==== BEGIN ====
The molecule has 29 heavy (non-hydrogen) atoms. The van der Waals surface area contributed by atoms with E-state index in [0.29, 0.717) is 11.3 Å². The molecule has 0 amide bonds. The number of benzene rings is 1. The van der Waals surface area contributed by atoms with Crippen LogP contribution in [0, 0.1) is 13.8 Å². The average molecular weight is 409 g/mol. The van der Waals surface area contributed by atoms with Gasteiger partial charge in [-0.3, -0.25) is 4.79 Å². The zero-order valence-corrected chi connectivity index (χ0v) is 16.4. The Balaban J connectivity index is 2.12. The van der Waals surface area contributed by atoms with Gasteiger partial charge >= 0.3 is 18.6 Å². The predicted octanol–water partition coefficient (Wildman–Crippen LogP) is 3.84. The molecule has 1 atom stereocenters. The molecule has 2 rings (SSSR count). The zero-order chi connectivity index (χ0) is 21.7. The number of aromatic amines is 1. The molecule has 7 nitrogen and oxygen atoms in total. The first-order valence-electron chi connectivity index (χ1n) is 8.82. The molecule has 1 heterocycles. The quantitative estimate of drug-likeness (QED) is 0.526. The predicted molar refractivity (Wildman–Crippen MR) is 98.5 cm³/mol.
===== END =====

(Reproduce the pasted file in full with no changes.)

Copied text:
The molecule has 29 heavy (non-hydrogen) atoms. The van der Waals surface area contributed by atoms with E-state index in [0.29, 0.717) is 11.3 Å². The molecule has 0 amide bonds. The number of benzene rings is 1. The van der Waals surface area contributed by atoms with Crippen LogP contribution in [0, 0.1) is 13.8 Å². The average molecular weight is 409 g/mol. The van der Waals surface area contributed by atoms with Gasteiger partial charge in [-0.3, -0.25) is 4.79 Å². The zero-order valence-corrected chi connectivity index (χ0v) is 16.4. The Balaban J connectivity index is 2.12. The van der Waals surface area contributed by atoms with Gasteiger partial charge >= 0.3 is 18.6 Å². The predicted octanol–water partition coefficient (Wildman–Crippen LogP) is 3.84. The molecule has 1 atom stereocenters. The molecule has 2 rings (SSSR count). The zero-order chi connectivity index (χ0) is 21.7. The number of aromatic amines is 1. The molecule has 7 nitrogen and oxygen atoms in total. The first-order valence-electron chi connectivity index (χ1n) is 8.82. The molecule has 1 heterocycles. The quantitative estimate of drug-likeness (QED) is 0.526. The predicted molar refractivity (Wildman–Crippen MR) is 98.5 cm³/mol.